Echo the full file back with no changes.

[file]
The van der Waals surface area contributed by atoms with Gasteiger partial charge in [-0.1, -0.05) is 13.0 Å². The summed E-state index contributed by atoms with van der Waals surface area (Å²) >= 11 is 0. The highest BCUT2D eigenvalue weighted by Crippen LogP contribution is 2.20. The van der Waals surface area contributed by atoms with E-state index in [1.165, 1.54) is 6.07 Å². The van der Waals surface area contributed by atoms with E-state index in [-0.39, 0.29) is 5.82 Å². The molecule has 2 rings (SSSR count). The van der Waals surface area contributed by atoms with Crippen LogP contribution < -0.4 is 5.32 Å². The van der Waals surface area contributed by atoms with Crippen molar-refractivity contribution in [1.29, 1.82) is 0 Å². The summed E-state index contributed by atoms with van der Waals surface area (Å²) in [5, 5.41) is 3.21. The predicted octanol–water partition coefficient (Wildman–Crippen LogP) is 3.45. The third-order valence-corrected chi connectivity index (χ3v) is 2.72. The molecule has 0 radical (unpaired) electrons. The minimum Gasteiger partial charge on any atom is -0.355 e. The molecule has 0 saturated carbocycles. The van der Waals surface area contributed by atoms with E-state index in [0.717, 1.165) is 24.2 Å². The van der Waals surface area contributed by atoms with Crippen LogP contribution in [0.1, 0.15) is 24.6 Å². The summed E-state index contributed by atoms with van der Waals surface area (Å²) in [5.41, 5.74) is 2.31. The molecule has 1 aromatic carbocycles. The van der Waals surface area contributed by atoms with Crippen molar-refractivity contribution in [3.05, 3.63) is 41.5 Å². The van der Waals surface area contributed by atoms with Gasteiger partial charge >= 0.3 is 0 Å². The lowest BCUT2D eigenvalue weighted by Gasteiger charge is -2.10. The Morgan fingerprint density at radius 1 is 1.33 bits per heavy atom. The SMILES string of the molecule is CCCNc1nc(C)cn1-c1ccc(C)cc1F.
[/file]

The van der Waals surface area contributed by atoms with Gasteiger partial charge in [-0.1, -0.05) is 13.0 Å². The summed E-state index contributed by atoms with van der Waals surface area (Å²) >= 11 is 0. The highest BCUT2D eigenvalue weighted by Crippen LogP contribution is 2.20. The van der Waals surface area contributed by atoms with E-state index in [1.165, 1.54) is 6.07 Å². The van der Waals surface area contributed by atoms with E-state index in [-0.39, 0.29) is 5.82 Å². The molecule has 2 rings (SSSR count). The van der Waals surface area contributed by atoms with Crippen LogP contribution < -0.4 is 5.32 Å². The van der Waals surface area contributed by atoms with Crippen molar-refractivity contribution in [1.29, 1.82) is 0 Å². The summed E-state index contributed by atoms with van der Waals surface area (Å²) in [5, 5.41) is 3.21. The predicted octanol–water partition coefficient (Wildman–Crippen LogP) is 3.45. The third-order valence-corrected chi connectivity index (χ3v) is 2.72. The molecule has 0 radical (unpaired) electrons. The minimum Gasteiger partial charge on any atom is -0.355 e. The molecule has 0 saturated carbocycles. The van der Waals surface area contributed by atoms with E-state index in [0.717, 1.165) is 24.2 Å². The van der Waals surface area contributed by atoms with Crippen LogP contribution in [0.1, 0.15) is 24.6 Å². The summed E-state index contributed by atoms with van der Waals surface area (Å²) in [5.41, 5.74) is 2.31. The molecule has 1 aromatic carbocycles. The van der Waals surface area contributed by atoms with Crippen molar-refractivity contribution in [3.05, 3.63) is 41.5 Å². The van der Waals surface area contributed by atoms with Gasteiger partial charge >= 0.3 is 0 Å². The lowest BCUT2D eigenvalue weighted by Gasteiger charge is -2.10. The Morgan fingerprint density at radius 1 is 1.33 bits per heavy atom. The SMILES string of the molecule is CCCNc1nc(C)cn1-c1ccc(C)cc1F.